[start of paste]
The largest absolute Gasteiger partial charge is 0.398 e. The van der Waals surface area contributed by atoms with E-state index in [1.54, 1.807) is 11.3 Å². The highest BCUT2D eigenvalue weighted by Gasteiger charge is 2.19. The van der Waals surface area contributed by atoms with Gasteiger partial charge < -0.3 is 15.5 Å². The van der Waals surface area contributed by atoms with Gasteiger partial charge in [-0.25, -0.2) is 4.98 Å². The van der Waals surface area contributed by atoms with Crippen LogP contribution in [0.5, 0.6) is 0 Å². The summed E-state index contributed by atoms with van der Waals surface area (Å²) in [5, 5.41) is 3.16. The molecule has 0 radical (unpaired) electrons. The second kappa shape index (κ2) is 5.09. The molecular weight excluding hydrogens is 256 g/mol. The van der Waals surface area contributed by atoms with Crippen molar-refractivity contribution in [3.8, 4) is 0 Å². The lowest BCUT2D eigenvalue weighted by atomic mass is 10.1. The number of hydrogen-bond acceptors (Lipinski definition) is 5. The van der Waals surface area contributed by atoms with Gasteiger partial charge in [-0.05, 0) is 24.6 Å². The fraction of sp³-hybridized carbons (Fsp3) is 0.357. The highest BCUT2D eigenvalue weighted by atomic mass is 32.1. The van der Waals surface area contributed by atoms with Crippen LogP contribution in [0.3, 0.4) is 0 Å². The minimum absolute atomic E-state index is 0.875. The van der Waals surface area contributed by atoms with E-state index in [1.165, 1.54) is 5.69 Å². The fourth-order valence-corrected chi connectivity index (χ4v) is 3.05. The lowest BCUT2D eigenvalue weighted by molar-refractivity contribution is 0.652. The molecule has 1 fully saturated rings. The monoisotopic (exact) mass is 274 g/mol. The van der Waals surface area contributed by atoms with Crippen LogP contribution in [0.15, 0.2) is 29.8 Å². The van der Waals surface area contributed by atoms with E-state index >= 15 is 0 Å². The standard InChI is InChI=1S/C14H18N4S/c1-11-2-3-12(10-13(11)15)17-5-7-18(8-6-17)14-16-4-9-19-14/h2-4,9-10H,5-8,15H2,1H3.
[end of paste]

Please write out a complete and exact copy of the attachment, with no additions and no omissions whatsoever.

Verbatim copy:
The largest absolute Gasteiger partial charge is 0.398 e. The van der Waals surface area contributed by atoms with E-state index in [1.54, 1.807) is 11.3 Å². The highest BCUT2D eigenvalue weighted by Gasteiger charge is 2.19. The van der Waals surface area contributed by atoms with Gasteiger partial charge < -0.3 is 15.5 Å². The van der Waals surface area contributed by atoms with Gasteiger partial charge in [-0.25, -0.2) is 4.98 Å². The van der Waals surface area contributed by atoms with Crippen LogP contribution in [0.5, 0.6) is 0 Å². The summed E-state index contributed by atoms with van der Waals surface area (Å²) in [5, 5.41) is 3.16. The molecule has 0 radical (unpaired) electrons. The second kappa shape index (κ2) is 5.09. The molecular weight excluding hydrogens is 256 g/mol. The van der Waals surface area contributed by atoms with Crippen molar-refractivity contribution in [3.8, 4) is 0 Å². The lowest BCUT2D eigenvalue weighted by atomic mass is 10.1. The number of hydrogen-bond acceptors (Lipinski definition) is 5. The van der Waals surface area contributed by atoms with Gasteiger partial charge in [-0.05, 0) is 24.6 Å². The fraction of sp³-hybridized carbons (Fsp3) is 0.357. The highest BCUT2D eigenvalue weighted by atomic mass is 32.1. The van der Waals surface area contributed by atoms with Crippen LogP contribution in [0.3, 0.4) is 0 Å². The minimum absolute atomic E-state index is 0.875. The van der Waals surface area contributed by atoms with E-state index in [1.165, 1.54) is 5.69 Å². The fourth-order valence-corrected chi connectivity index (χ4v) is 3.05. The lowest BCUT2D eigenvalue weighted by molar-refractivity contribution is 0.652. The molecule has 1 fully saturated rings. The monoisotopic (exact) mass is 274 g/mol. The van der Waals surface area contributed by atoms with Crippen LogP contribution in [0.15, 0.2) is 29.8 Å². The van der Waals surface area contributed by atoms with E-state index >= 15 is 0 Å². The standard InChI is InChI=1S/C14H18N4S/c1-11-2-3-12(10-13(11)15)17-5-7-18(8-6-17)14-16-4-9-19-14/h2-4,9-10H,5-8,15H2,1H3.